It's called fluorescence, and while animals that emit this glow are pretty common under the sea – from coral to fish to sea turtles – they're extremely rare on land. In fact, out of more than 7,000 species of amphibians worldwide, these polka-dot tree frogs are the first and only known example among their kind.
The discovery wasn't made out in the frogs' scenic forest home. Instead, researchers at the Bernardino Rivadavia Natural Sciences Museum in Argentina detected the glow while studying another peculiar feature of the frogs in the lab: their semi-transparent skin. To the scientists' surprise, the skin lit up with a vivid fluorescent radiance when exposed to the right light.
“The observations were shocking,” said researchers Julián Faivovich and Carlos Taboada in an email. They were expecting to see very limited fluorescence, if any at all.
To back up their findings, the team headed out to the outskirts of Santa Fe, Argentina to see if they could find the fluorescing frogs in their natural habitat – and they weren’t disappointed. Males, females, young and adult ... they all gave off the same glow. “[W]e observed it in the field every time we went looking for this species,” the researchers said.
Fluorescence occurs when a substance absorbs one kind of light, such as invisible ultraviolet, and re-emits it as a colour we can see (not to be confused with bioluminescence, where living things give off their own light). It's what happens when desert scorpions (or certain toys and clothing) glow brightly under an ultraviolet black light. Exactly why some animals do this, however, isn't fully understood yet.
“[T]he relevance of the phenomenon in most cases is unknown and probably meaningless,” the researchers said. Many animals may light up simply because they happen to have common, naturally fluorescent molecules in their bodies, not because there's a particular benefit they get from glowing.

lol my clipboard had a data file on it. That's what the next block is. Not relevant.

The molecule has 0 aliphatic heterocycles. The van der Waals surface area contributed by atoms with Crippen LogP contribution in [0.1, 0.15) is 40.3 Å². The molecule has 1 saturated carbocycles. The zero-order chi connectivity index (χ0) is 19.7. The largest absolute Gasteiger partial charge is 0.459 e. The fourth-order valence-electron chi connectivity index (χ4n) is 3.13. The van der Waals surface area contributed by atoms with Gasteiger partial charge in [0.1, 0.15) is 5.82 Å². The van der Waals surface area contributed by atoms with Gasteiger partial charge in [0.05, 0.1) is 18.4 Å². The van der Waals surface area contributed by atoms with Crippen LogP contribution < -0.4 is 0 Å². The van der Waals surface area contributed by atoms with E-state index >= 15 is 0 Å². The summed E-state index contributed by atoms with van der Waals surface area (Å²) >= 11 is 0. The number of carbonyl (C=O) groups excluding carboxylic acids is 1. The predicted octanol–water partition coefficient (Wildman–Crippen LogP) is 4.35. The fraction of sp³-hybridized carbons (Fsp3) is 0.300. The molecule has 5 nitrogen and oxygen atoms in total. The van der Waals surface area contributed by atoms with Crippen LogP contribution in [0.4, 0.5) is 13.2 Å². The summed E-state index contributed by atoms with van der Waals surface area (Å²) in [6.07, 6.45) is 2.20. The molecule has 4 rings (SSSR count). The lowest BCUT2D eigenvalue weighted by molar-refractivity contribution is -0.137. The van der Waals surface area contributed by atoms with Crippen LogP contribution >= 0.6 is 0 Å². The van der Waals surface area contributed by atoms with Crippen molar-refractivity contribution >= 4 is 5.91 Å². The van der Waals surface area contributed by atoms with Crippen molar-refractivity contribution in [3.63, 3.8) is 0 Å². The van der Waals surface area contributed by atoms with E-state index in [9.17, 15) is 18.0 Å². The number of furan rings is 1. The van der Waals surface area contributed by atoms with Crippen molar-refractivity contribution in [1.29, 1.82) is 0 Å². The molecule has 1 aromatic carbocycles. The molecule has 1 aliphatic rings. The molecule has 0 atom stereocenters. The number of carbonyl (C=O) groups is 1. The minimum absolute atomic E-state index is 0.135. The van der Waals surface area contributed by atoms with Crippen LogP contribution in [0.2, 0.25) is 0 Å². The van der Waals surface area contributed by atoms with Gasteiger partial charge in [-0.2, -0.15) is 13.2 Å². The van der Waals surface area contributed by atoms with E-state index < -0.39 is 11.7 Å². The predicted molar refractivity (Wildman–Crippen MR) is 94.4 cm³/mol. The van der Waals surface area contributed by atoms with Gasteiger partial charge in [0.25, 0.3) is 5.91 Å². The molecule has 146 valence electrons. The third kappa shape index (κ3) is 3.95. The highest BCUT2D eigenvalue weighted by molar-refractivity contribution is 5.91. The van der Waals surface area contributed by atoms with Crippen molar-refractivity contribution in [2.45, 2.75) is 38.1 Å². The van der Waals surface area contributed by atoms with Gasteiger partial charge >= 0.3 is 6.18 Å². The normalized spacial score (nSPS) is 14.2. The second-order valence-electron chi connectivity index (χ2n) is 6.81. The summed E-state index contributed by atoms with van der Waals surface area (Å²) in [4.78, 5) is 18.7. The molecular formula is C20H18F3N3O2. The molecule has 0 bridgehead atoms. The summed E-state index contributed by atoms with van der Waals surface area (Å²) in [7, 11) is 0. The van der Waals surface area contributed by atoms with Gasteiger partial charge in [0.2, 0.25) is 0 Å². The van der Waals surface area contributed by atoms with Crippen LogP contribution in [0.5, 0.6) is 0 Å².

In some cases, however, fluorescence might help animals spot each other in their environment. Under the ocean, for example, light is quickly filtered down to the blue part of the spectrum, so everything starts to look a bit monochromatic. In this world of blue, turning invisible UV light into bright greens or reds can be useful for catching the eye of your fellow swimmers.
It looks like the frogs may be doing something very similar up on land. The species tends to be most active in the night and twilight hours, when light is limited. Under these conditions, the added glow from their fluorescent bodies makes the frogs much more visible than they would normally be in their natural habitats.
So is the glow just a quirk of the frogs’ body chemistry, or does it serve a particular purpose? To find out, the researchers identified the wavelengths of light being emitted, and compared this with studies on the eyesight of other tree frog species. As it turns out, the fluorescent frogs give off wavelengths of light that closely match the wavelengths that tree frog eyes pick up best. That doesn’t seem like a coincidence – these amphibians may be shining beacons for each other!
Close examination revealed where the fluorescence was coming from: in their skin and underlying tissues, the frogs have unique chemical compounds. The team named these new compounds "hyloins" – the molecules that give the species its glow.
The polka-dot tree frogs’ light show might be related to unique features of their anatomy. Besides their translucent skin, the amphibians also have unusual molecular crystals in certain tissues, as well as especially high amounts of bile pigments throughout their bodies. These may not sound like the most exciting chemical novelties, but they might be the secret to finding other fluorescent frogs.
“There are species having these characters distributed in seven [frog] families, and it is very likely that other frog species are fluorescent as well," the researchers said,
For now, the polka-dot tree frog remains the only known fluorescent frog species, but there may be many more out there, just waiting for someone to see them in the right light.